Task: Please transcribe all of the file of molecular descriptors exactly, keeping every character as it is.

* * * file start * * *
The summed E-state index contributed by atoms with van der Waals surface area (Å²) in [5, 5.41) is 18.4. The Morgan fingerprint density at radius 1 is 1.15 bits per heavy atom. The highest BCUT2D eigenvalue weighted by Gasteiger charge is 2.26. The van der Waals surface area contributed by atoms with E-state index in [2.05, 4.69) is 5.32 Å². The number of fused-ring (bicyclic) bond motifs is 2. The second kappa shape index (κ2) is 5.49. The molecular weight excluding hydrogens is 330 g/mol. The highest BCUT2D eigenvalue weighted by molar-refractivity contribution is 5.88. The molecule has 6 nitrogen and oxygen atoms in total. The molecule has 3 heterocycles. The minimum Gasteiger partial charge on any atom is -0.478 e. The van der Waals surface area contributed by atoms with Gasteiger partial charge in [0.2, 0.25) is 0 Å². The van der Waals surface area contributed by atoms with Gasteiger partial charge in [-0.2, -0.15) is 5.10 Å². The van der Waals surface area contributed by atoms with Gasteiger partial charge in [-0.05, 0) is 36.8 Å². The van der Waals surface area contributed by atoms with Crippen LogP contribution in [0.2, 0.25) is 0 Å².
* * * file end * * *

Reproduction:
The summed E-state index contributed by atoms with van der Waals surface area (Å²) in [5, 5.41) is 18.4. The Morgan fingerprint density at radius 1 is 1.15 bits per heavy atom. The highest BCUT2D eigenvalue weighted by Gasteiger charge is 2.26. The van der Waals surface area contributed by atoms with E-state index in [2.05, 4.69) is 5.32 Å². The number of fused-ring (bicyclic) bond motifs is 2. The second kappa shape index (κ2) is 5.49. The molecular weight excluding hydrogens is 330 g/mol. The highest BCUT2D eigenvalue weighted by molar-refractivity contribution is 5.88. The molecule has 6 nitrogen and oxygen atoms in total. The molecule has 3 heterocycles. The minimum Gasteiger partial charge on any atom is -0.478 e. The van der Waals surface area contributed by atoms with Gasteiger partial charge in [0.2, 0.25) is 0 Å². The van der Waals surface area contributed by atoms with Gasteiger partial charge in [-0.2, -0.15) is 5.10 Å². The van der Waals surface area contributed by atoms with Gasteiger partial charge in [-0.05, 0) is 36.8 Å². The van der Waals surface area contributed by atoms with Crippen LogP contribution in [0.2, 0.25) is 0 Å².